An alum recently wrote a piece for Slate. Today, three members of the Teach For America family are sharing their responses. Read our other posts here and here. We welcome other thoughts in the comments.
Recently, a young man approached me and said, “Mr. Chambers, I am in my final interview for Teach for America.” I stopped in my tracks as I had never taught him. To my surprise, he only knew me by word of mouth because I taught his college roommate. At that moment, something more powerful than me was happening. As teachers, even though we may never teach someone, our influence is still felt. Because I taught before him and led the way, he will now go on to teach in Eastern North Carolina – the same region I taught in years ago.
As a 21-year veteran teacher and a 1992 corps member, I have weathered many trends in education. I know the value and effectiveness of Teach for America (TFA) teachers – and even after all these years, I’ve reinvested in TFA by working to train new teachers. Lately, there has been so much skepticism around TFA, and many of the critics fail to acknowledge the important work that corps members do every day to eliminate the opportunity gap in the country.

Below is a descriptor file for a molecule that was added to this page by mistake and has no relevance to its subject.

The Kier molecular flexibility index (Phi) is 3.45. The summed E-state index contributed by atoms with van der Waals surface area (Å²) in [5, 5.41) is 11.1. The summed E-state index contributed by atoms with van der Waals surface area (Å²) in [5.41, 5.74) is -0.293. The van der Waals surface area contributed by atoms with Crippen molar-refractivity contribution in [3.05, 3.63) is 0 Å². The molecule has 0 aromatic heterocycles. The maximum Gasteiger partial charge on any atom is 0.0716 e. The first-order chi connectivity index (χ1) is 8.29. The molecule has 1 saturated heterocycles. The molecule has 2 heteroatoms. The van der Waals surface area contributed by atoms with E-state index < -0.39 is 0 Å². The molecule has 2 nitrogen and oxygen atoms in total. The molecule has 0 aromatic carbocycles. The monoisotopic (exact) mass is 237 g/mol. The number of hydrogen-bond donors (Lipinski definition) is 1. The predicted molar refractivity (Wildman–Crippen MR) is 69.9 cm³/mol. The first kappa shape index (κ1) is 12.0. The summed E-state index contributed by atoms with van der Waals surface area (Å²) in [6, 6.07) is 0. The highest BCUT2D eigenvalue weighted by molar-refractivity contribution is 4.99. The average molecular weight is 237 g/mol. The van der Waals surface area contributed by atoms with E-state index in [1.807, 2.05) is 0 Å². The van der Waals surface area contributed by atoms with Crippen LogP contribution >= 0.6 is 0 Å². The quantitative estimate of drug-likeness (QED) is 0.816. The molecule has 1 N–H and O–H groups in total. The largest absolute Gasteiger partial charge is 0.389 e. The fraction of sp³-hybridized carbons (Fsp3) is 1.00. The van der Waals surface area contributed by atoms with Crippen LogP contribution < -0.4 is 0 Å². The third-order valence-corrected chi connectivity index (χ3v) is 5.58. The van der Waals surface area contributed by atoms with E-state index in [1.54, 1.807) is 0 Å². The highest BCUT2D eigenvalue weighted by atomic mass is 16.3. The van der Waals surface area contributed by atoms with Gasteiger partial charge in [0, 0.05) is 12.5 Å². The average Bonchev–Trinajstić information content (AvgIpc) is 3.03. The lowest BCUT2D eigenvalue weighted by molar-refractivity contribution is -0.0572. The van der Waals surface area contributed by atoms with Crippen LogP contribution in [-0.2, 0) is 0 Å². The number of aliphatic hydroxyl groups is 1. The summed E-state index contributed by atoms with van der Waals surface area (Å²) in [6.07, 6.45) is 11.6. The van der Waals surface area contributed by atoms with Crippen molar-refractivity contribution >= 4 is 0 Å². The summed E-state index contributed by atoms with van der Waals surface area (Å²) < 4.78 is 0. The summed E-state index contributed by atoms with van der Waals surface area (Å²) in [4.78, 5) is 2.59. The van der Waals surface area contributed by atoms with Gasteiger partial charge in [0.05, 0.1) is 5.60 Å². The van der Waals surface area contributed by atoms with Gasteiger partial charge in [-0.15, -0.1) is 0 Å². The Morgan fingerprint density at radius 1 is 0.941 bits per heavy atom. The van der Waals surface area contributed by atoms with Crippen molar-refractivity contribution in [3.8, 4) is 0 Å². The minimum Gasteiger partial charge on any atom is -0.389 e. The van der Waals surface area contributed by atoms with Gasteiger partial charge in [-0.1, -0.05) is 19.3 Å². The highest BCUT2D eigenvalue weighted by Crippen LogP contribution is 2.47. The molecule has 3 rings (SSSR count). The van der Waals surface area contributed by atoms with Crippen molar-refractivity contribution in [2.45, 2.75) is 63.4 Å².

Teaching is hard. I remember my first year. I cried. I called in sick because I was not prepared to do the job. I struggled. I had not learned to manage my time nor the workload. After 21 years, I am still learning, and to do this job and do it well requires time and adequate support from as many resources as possible. Every school where I have worked, teachers have left, and sometimes before the end of a nine-week grading period. The fact of the matter is that no one is really ready to teach – even those who come through alternative certification programs.
As a teacher, I’ve dedicated my career to encourage critical thinking and further knowledge. But the organized movement against TFA, and its regurgitated talking points and misleading mythical criticisms have fallen short.